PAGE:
The farmers only cut the top part of the hedge off so that it grows bushier so that the barriers are more protective. The farmer usually has hedges with thorns on instead of barbed wire this is because barbwire cost more than hedges. Hedges with thorns on are like nature's barbwire.

The barbwire is only used to block gaps up in the hedge. Some farmers use weed killers to kill the grasses and other plants off, this is so they can plant and grow one type of plant e.g. Lavender, rape etc. This is not good for the wildlife and if you live by it and you don't like it it's not good for you its only good for the farmer.

(Doddershall) Woods

There are three stages of succession:

Stage 1: There is loads of sunlight as there are no trees and the floor is covered in beautiful plants and flowers from about 5/70 cm. But you may find flat areas of grass where it has been trampled over by people and wild animals. The plants are growing well because there is loads of light because with out the light the plants would be dead because they need the light to make the food.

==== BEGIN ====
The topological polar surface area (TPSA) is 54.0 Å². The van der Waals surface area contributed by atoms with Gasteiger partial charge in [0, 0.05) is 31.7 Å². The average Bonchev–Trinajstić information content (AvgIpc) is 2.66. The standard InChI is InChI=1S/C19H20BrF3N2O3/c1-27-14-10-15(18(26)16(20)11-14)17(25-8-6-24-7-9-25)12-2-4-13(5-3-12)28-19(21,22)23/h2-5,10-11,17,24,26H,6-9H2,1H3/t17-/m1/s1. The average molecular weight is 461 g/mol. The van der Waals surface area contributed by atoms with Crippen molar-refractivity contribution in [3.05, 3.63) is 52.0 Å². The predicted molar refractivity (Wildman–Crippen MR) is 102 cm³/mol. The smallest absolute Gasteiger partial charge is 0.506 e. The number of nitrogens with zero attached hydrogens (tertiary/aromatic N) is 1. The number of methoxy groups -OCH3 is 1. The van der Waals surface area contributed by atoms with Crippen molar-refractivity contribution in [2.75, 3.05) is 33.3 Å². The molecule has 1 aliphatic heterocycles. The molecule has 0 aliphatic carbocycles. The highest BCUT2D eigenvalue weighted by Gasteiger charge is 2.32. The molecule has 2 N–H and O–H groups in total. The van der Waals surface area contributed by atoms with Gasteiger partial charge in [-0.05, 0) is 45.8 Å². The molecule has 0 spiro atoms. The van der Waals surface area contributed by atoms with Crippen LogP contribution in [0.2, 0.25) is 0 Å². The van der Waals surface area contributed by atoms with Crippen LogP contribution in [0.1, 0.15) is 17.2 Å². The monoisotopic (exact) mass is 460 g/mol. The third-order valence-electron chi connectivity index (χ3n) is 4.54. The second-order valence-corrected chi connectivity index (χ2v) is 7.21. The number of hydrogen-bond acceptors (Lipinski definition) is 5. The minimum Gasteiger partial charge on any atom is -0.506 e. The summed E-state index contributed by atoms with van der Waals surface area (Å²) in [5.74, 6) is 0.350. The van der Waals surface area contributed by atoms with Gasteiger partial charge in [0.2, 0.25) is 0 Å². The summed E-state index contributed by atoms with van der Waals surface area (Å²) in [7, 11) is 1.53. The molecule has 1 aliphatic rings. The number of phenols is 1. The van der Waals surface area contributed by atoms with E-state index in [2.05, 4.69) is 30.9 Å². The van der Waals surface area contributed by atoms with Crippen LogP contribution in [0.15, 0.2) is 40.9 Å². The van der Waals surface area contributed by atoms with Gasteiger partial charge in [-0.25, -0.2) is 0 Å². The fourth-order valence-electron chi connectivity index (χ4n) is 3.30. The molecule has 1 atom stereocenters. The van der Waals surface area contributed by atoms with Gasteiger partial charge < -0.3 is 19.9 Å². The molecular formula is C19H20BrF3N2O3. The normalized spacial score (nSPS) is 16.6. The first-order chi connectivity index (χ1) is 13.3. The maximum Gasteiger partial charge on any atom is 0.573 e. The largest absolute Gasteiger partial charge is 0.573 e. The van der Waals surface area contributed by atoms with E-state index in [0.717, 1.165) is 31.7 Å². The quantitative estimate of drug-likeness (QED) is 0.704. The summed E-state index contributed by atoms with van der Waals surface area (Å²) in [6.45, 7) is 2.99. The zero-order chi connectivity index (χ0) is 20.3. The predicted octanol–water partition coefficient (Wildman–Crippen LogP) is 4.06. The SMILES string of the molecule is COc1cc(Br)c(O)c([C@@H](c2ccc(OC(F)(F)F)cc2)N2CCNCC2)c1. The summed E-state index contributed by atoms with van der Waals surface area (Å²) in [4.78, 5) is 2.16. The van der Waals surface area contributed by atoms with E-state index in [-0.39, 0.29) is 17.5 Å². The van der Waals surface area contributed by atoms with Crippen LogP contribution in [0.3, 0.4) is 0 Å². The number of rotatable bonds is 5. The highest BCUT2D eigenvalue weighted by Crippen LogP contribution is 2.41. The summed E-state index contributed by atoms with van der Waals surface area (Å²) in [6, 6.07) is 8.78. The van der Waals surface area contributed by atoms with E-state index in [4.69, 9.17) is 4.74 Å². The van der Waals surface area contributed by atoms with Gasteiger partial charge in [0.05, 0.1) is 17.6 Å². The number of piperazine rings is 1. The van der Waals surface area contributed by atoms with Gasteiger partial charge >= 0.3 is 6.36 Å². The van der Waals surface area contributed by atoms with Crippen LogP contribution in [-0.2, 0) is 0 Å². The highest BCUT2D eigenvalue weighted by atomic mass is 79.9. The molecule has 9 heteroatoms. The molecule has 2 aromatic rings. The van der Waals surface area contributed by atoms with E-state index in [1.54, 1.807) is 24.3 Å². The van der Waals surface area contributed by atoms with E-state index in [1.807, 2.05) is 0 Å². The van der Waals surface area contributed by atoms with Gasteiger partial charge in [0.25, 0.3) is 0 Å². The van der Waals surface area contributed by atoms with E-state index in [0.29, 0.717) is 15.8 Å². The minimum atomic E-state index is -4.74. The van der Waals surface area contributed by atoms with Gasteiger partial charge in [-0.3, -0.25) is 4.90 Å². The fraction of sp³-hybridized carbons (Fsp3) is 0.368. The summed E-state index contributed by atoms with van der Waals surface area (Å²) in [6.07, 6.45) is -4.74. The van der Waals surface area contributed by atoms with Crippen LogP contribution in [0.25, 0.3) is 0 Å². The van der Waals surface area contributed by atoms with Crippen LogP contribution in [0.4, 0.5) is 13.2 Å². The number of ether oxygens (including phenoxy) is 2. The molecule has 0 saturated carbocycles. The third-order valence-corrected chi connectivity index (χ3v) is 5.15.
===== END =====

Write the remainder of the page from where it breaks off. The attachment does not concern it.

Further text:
Stage 2: The ground is almost covered like stage 1but not quite this is because there are a few trees blocking the light. But where there is light are some plants and some small hazel trees the plants have a height from 30cm up and the average and the average of a small hazel would be 1.60m and eventually these small Hazels will grow taller and block all the sunlight and kill off all the other plants. 

Stage 3: It's a battle for light and there are no plants on the ground as the trees have blocked out all the light. There are only a few plants on the ground and they are mostly blue bells. Some plants such as suckle and ivy kills other plants by wrapping themselves around them. Oak is also a killer because it is the best well known for blocking light and can live for about 1000 years but sometimes they're blown over in a gale. Unlike other flowers, bluebells flower in the winter.

This is because in the winter and the autumn all the trees loose there leaves and the light will shine on the blue bells so they can flower so it helps them survive all year round. When the woods of the trees die the wood rots and goes really soft. Also the stage 3 is full off death and decay. Only the taller trees survive because they block of all the light and can reach it so they can make their food.  Most of the wildlife live in stage 3 because they feel more protected underneath the tree. The animals are deer, muncjac deer, rabbits, hares, squirrels and birds etc.

The plants are both rare and common and the flowers look especially beautiful. The trees are mature British wood and are mostly found growing in stage 3 or small ones in stage 2